Another element of consideration is policy style. Should a fixed Survivorship Universal Life (SUL) policy be chosen, stabilizing the capital and return with fixed guarantees, or is Survivorship Variable Universal Life (SVUL) a better bet due to the market potential of invested assets? Our experience, in light of the past two years of market performance (or nonperformance) is that there has been a leaning toward SUL. Survivorship Universal Life guarantees the cash-value principal as general assets of the underwriting company and a minimum rate guarantee, usually stated at 3% to 3.5%. Current interest rates are running 5.75% to 7.1%. Other advisors point out that this is an opportune time to edge into the market and thus prefer SVUL.
Variable Universal Life
Although primary concentration is focused on the "return" side of the equation, the most important factor is often overlooked-that of cost structure. As more astute advisors are starting to acknowledge, illustrations of policy projections are flimsy at best. Studies have also shown that with VUL, illustrated annual premiums to endow or hit a targeted future cash value have over a 50% chance of failure.
This would hold true for SVUL as well, which means that most policies illustrated will not accomplish the objective. In fact, one company that always appears to be the most competitive admits to using a lapsed-based premium structure which opens the high probability that premiums will double or triple after five years.
Coordinating the "plan" with product implementation is essential. The use of survivorship life usually indicates that the assets and the plan are structured to have the major estate tax liability hit at the last death of those insured. But herein lies the problem: From where will the tax liability come, estate tax or asset transfer tax? What will that liability be? In addition, how should the death benefit proceeds be kept out of the estate? Or will it even be necessary?
The standard method of choice in keeping the death benefit proceeds out of the estate is through the use of an irrevocable life insurance trust, or ILIT. However, it is important that we understand that it is third-party ownership that accomplished this goal, and that the ILIT is only one of the options available. In the context of the sunset problem we are addressing, is the ILIT the best option for the control and flexibility we need?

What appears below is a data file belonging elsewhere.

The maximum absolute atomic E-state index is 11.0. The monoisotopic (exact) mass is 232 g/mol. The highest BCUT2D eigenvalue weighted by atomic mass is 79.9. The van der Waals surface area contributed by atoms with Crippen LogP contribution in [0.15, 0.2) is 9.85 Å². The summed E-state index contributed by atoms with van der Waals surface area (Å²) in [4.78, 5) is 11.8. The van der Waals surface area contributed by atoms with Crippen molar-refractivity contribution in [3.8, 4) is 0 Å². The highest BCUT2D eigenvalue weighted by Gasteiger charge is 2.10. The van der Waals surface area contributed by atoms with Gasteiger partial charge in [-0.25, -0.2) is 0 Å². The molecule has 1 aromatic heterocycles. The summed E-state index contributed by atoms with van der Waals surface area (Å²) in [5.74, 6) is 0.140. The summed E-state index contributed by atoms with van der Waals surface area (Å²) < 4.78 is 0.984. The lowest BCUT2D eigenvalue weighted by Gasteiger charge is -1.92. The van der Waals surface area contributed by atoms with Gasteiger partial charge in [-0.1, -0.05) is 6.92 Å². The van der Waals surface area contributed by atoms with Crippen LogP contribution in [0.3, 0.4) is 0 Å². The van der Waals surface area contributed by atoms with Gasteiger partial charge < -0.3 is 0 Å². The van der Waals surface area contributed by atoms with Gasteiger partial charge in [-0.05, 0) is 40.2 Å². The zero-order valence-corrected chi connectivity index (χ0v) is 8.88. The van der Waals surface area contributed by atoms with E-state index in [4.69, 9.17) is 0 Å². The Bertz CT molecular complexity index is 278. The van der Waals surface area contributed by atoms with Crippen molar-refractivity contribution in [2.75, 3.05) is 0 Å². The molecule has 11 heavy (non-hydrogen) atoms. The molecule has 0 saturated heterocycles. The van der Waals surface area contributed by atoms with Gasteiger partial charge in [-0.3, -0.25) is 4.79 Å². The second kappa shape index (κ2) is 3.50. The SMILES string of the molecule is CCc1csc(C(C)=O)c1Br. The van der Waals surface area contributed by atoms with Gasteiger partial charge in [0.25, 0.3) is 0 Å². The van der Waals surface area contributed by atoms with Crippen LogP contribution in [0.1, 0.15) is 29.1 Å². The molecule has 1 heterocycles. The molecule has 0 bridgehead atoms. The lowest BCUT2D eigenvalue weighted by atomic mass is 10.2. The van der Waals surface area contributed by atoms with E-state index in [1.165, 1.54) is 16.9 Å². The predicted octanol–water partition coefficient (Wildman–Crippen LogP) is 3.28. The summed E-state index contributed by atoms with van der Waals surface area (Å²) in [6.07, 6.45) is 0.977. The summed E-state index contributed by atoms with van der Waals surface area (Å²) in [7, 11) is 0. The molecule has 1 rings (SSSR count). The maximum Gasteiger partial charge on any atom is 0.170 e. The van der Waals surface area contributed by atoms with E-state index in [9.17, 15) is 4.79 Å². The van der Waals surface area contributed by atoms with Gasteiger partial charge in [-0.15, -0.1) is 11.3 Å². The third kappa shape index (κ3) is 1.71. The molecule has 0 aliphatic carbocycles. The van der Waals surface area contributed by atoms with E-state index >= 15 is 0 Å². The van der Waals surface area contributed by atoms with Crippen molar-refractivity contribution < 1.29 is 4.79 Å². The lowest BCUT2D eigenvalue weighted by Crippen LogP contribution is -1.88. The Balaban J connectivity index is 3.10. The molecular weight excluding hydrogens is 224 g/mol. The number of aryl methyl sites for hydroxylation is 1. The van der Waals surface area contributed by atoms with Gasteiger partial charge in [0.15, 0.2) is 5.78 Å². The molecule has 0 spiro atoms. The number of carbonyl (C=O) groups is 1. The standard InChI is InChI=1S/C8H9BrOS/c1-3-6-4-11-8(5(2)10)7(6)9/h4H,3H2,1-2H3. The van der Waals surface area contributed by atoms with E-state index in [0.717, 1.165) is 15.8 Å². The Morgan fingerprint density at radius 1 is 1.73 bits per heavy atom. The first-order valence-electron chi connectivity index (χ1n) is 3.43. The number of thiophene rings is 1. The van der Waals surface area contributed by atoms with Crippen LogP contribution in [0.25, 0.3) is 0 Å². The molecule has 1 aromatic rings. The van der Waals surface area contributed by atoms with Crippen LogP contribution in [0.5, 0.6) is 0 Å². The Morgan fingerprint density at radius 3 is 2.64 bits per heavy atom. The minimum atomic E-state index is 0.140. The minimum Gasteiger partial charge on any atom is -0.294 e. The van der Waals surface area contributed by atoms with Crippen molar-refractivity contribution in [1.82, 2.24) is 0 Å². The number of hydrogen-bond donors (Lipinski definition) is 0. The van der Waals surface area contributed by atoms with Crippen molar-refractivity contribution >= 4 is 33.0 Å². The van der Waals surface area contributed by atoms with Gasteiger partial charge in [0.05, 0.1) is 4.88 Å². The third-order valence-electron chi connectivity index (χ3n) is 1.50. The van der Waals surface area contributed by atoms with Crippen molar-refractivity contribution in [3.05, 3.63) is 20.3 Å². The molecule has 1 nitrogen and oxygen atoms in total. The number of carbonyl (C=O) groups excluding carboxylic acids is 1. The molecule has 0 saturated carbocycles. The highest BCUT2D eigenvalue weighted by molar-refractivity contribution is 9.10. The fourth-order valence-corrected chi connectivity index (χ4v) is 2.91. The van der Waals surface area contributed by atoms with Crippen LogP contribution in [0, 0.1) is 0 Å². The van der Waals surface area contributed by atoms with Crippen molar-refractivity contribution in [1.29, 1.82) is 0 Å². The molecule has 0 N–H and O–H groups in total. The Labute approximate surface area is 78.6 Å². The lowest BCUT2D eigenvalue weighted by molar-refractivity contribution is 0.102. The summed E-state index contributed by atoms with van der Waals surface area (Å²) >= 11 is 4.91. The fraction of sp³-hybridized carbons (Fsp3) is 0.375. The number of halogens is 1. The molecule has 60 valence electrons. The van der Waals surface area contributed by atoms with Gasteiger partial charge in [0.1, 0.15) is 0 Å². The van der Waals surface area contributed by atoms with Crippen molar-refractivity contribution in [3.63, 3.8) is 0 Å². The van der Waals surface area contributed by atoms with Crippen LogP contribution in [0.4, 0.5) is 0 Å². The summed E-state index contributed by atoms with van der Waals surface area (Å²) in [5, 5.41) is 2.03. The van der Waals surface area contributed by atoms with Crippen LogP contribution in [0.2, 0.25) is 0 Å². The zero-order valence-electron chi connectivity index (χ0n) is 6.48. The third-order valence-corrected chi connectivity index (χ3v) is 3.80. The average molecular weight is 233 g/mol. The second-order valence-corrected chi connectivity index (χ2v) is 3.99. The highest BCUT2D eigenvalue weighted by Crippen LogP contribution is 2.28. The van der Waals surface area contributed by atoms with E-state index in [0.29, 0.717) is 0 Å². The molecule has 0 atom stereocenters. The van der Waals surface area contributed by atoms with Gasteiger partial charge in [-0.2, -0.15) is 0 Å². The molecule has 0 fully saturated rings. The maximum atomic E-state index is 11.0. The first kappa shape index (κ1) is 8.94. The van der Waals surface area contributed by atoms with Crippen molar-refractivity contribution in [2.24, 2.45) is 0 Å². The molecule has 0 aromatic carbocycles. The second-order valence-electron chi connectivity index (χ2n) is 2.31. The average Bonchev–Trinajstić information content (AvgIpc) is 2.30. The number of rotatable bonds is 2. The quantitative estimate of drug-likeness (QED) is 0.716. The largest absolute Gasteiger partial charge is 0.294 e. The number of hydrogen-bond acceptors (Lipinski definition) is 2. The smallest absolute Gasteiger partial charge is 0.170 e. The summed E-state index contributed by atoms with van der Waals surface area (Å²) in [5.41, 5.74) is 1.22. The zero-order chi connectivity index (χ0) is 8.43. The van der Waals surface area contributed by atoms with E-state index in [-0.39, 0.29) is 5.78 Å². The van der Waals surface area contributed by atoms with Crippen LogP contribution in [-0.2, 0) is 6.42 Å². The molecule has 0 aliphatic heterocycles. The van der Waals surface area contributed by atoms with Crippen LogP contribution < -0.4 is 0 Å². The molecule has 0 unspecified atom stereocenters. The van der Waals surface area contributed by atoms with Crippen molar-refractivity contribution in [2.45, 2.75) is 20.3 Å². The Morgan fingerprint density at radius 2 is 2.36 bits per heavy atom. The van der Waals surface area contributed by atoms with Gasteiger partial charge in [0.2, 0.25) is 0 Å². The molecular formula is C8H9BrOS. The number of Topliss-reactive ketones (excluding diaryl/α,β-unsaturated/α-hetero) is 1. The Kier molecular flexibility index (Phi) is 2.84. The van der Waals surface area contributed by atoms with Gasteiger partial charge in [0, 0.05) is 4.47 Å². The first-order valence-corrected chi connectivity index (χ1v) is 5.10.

After all, if there is no estate tax, there is no need to shield the proceeds of the policy. A properly drafted ILIT will have a trigger to implode and any assets will trickle down to the beneficiaries. This may be acceptable to the client, and the advisor should make sure such a mechanism is in place. When implementing survivorship life with an ILIT, there is no way to recapture any cash-value assets as you could with a single-life approach. Since premium outlay can not be recovered, the client will have to commit to those outlays, even though they understand that the tax environment may change.
Premium recovery is a technique that can be utilized with a split-dollar arrangement if single-life policies are used with one spouse advancing the premium on the other spouse's policy. With a survivorship policy, both spouses are involved and the technique is no longer available.
What about other options? The use of a family split-dollar arrangement may give us the full control and flexibility we are seeking. By having the children as owners and beneficiaries, the parents can advance the premiums with this arrangement, keeping control of the cash values while the death benefit stays out of the estate. Survivorship life can be very applicable to this strategy.
A similar arrangement with a family LLC could also prove to be advantageous if properly structured. The common structure of a family LLC is to create the entity, have the clients transfer a fair amount of assets into the entity, then gift a percentage of ownership to others (usually children, grandchildren, and sometimes trusts). The problem here is that the client has an initial high percentage of ownership in the entity, say 70% to 85%, with the objective of gifting ownership every year until the client has a 2% to 5% equity position.